Principles of Callus Culture
For successful initiation of callus, three important criteria should be accomplished.
i) Aseptic preparation of plant material.
ii) Selection of suitable nutrient medium supplemented with appropriate ration of auxin and cytokinins or only appropriate auxin, and
iii) Incubation of culture under controlled physical condition.
Different plant parts carry a number of surface borne micro-organism like bacteria, fungus, etc. The excised plant parts called explants are at first washed with liquid detergent. Then explants are surface sterilized by the most commonly used chemical such as 0.1% w/v mercuric chloride (Hgcl2) or sodium hypochloride (0.8% to 1.6% available chloride) for a limited time ( generally 10-15 minutes). After sterilization, the explants are repeatedly rinsed with autoclaved distilled water.
The surface sterilized plant material is cut aseptically into small segments (a few millimetres in size) and are transferred aseptically on a suitable nutrient medium solidified with agar.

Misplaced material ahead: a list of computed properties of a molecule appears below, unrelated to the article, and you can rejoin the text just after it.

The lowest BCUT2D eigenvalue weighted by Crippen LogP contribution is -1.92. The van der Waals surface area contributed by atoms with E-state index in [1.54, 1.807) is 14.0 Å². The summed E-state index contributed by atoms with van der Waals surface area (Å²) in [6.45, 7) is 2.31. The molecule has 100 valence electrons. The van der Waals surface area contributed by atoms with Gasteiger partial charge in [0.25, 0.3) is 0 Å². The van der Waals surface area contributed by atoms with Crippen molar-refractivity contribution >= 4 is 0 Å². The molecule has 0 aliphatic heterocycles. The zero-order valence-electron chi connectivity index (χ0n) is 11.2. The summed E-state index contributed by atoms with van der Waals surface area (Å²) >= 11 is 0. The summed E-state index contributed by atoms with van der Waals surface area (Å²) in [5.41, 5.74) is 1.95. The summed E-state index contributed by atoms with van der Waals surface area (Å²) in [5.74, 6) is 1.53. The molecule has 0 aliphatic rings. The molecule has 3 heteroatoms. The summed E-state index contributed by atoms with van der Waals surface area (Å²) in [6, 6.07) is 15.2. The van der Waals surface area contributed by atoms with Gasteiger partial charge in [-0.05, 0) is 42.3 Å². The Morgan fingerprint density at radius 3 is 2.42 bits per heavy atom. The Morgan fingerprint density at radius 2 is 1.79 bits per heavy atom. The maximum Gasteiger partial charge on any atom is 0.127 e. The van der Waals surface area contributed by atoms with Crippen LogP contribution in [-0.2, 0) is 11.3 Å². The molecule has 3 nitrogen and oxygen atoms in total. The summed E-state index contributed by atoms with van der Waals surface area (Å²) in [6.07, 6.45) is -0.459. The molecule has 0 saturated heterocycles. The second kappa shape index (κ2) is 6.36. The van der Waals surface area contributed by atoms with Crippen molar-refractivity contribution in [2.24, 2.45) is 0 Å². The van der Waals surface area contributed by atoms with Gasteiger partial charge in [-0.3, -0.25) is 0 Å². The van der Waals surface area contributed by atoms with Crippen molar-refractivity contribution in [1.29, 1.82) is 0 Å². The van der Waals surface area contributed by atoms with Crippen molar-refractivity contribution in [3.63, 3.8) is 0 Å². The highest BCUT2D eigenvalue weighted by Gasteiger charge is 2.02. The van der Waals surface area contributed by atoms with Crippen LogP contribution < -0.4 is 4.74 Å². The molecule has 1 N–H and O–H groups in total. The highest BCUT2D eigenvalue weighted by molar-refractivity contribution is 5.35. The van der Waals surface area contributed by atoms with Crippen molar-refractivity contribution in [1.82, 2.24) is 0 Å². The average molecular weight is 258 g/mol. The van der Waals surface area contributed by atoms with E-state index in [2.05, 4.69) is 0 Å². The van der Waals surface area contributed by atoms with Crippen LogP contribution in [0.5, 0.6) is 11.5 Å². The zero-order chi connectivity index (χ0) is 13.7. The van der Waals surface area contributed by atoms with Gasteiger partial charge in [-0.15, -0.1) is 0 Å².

Agar solidified or semi-solid nutrient medium after its preparation and sterilization by autoclave at 15 lbs, pressure for 15 minutes is used for induction of callus tissue. For most successful callus culture and for healthy callus growth usually both an auxin and cytokinins are required.
The suitable temperature for in vitro callus initiation and growth is usually 25+- 2 0C. In some plant materials initiation and growth of callus take place in totally dark condition. However, in some cases a particular photoperiod (16 hrs light and 8hrs dark) is necessary for initiation and growth of callus tissues. Approximately, 2000 to 3000 lux artificial light intensity is needed. Generally, 55 to 60 % relative humidity is maintained in culture room.
Once the growth of the callus tissue is well established, portions of the callus tissue can be removed and transferred directly on to fresh nutrient medium to continue growth. In this manner, callus cultures can be continuously maintained by serial subcultures.